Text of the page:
Is it really so bad to sleep late on the weekends?


We all know what happens to you when you don’t get enough sleep. You get grumpy, you get irritable, and all you want to do is crawl into bed, hibernate, and not re-emerge until you feel like yourself again.

But not getting enough sleep isn’t something that just affects your mood, there’s also been plenty of research over the years which proves long-term sleep deprivation can weaken your immune system, raise your blood pressure and increase your risk of heart disease.

With all these concerns about not getting enough sleep, it’s no surprise that we all value that extra hour in bed on Saturday and Sunday morning. But forget about how good it may feel to stay under the comfy duvet for a little bit longer, are these well-deserved lie-ins actually good for our health?

Let’s take a look.

Is it really so bad to sleep late on the weekends?

Should we be taking lie-ins when we feel like we need one?

We all can appreciate the glorious feeling of waking up on Saturday morning and realizing you don’t need to get out of bed just yet, but that doesn’t mean we shouldn’t. A sleep specialist scientist called Amy Bender has explained that if you always have the urge to have an extra hour or two at the weekend, then that is telling you you’re not getting enough sleep during weekday nights.

During the week, many of us who work 9-5 will be awoken by their alarm at the same time every morning. And more often than not, our bodies will wake up naturally at the same time on weekends too, whether we want to or not. This is all part of our body’s sleep clock. The more we get into a routine, the more our bodies will try and stick to it.

So what happens if we break this body clock on the weekends? Well, believe it or not, but some research suggests inconsistent sleep may actually be worse than having less sleep but more consistently. Sorry to be the bearer of bad news, but this then means that forcing yourself to get out of bed on a Sunday morning even when you still feel tired might actually be the best thing for you to do.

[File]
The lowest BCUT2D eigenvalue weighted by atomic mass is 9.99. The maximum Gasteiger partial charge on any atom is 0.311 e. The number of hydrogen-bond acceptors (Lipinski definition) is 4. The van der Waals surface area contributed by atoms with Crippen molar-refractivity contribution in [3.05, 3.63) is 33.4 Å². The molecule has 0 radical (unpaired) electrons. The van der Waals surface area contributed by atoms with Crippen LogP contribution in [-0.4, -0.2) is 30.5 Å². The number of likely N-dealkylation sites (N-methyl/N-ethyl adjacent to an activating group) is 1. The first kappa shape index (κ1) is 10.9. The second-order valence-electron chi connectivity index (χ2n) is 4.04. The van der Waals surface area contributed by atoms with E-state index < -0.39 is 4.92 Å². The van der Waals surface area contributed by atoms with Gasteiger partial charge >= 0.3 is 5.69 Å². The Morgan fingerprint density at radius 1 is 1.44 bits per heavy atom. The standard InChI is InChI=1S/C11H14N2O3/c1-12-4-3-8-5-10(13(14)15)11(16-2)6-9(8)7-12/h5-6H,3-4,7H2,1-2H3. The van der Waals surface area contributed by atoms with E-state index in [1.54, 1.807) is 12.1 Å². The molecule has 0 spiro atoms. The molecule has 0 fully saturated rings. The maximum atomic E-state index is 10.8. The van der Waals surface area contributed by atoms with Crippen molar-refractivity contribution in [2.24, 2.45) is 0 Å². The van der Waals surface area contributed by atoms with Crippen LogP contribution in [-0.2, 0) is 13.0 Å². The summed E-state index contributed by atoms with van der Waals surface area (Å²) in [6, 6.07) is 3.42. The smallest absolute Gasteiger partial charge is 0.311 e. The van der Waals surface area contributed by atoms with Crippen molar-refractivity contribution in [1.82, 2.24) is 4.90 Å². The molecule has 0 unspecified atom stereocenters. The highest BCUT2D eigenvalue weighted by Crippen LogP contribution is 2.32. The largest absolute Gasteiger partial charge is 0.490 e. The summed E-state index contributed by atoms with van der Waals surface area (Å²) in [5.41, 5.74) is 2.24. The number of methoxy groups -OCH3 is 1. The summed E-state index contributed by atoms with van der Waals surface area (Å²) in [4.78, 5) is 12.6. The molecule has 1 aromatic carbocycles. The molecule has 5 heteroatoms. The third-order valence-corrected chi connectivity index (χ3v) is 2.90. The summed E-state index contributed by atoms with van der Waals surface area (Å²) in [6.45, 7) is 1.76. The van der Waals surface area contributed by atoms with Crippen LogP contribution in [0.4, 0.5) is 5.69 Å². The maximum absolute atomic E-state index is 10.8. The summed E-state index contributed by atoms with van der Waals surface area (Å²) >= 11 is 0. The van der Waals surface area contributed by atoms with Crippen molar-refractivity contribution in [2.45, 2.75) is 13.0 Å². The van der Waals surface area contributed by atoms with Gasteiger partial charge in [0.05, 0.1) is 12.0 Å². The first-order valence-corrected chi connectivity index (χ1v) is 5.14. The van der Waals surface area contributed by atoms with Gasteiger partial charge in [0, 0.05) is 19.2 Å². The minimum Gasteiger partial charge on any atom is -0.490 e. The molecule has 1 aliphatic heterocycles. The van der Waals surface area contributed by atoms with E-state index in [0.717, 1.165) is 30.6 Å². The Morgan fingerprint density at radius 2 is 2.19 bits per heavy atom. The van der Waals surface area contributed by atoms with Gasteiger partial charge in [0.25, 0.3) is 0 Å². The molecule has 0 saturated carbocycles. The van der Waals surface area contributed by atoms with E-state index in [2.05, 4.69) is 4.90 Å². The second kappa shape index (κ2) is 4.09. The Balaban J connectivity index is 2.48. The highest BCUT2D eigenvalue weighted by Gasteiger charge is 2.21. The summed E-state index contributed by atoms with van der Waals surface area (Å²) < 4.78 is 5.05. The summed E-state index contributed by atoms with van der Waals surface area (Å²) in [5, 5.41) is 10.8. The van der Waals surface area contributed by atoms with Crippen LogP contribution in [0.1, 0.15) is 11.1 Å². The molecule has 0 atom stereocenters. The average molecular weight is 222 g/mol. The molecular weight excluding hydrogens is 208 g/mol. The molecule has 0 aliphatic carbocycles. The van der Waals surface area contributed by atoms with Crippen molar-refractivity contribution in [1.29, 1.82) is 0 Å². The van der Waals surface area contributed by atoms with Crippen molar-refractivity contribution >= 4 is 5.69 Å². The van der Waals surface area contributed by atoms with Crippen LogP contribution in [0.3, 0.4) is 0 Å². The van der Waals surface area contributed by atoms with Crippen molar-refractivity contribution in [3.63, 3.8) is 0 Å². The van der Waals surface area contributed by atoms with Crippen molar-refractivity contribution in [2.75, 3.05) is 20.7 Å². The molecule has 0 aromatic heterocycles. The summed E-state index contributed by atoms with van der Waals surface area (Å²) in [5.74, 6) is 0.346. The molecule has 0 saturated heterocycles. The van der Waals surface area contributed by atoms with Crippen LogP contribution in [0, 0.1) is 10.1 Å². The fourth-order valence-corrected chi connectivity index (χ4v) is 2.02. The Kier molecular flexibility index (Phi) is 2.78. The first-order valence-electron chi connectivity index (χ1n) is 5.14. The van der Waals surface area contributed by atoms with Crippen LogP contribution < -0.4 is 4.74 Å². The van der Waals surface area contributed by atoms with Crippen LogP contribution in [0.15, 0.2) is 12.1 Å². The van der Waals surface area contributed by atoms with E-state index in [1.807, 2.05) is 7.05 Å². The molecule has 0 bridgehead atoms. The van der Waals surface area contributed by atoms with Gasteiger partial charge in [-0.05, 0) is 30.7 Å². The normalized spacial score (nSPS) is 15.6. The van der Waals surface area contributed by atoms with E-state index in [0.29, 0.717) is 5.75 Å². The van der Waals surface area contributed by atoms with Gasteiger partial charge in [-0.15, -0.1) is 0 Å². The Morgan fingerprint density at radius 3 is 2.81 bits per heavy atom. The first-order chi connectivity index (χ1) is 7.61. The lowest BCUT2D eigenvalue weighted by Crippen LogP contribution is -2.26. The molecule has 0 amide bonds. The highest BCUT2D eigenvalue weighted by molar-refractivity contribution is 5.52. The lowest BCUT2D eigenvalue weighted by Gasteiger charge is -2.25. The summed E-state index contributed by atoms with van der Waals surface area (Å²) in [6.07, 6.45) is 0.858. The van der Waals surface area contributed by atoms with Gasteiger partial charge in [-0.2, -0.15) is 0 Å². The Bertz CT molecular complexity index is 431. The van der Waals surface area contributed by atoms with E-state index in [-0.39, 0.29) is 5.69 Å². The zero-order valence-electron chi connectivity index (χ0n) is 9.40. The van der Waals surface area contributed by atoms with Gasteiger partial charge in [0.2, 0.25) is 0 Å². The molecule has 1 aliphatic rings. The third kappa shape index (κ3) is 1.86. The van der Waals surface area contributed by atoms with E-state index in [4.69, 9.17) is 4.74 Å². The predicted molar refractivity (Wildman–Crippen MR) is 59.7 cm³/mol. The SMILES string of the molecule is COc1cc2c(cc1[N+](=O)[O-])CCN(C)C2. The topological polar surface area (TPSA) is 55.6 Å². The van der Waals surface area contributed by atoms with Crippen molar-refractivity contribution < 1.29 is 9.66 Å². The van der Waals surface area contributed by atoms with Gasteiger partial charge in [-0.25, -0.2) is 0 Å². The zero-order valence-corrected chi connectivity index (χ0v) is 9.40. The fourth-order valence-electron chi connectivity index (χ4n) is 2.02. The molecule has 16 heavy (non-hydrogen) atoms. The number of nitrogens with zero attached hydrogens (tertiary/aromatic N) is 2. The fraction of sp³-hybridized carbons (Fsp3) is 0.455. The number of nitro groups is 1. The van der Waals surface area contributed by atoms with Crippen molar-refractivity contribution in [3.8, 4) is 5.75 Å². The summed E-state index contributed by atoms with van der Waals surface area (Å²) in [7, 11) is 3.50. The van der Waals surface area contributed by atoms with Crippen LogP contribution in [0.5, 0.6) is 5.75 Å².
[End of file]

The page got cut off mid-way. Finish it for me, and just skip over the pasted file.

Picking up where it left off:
What are our other options when we’re tired?

So we’ve given you the bad news, but now we have some good news…

Sleep expert Amy Bender has said that although this research does clearly suggest that lie-ins could be worse for you, this evidence is also largely inconsistent. She suggests that instead of prolonged lie-ins, we should alternatively take naps. Sounds good, right? You don’t need to tell us twice.

The two types of naps that Amy suggests we take are either:

90 minutes – this nap will make sure you go through an entire sleep cycle, including REM. Tip – don’t set an alarm or you can wake up feeling worse.

OR…

20 minutes – a short and sweet power nap gives you a well-needed energy boost that can benefit you for up to 3 hours.

Photo: Unsplash.com

The benefits of napping all come from the idea that ‘banking sleep’ is the best way we get enough of it. But what exactly does sleep banking mean? Well, it basically means that you should be making sure you have a surplus of sleep by sleeping in advance when you know you may be extra tired later on in the week. Any added sleep you may take means you’ll have some rest in the bank to make sure you’re equipped to deal with tiredness later on. Make sense?

So there you have it – value your sleep at the weekends, but also consider having an early night or taking a nap rather than having a lie-in. As if you needed another reason to get into bed anyway…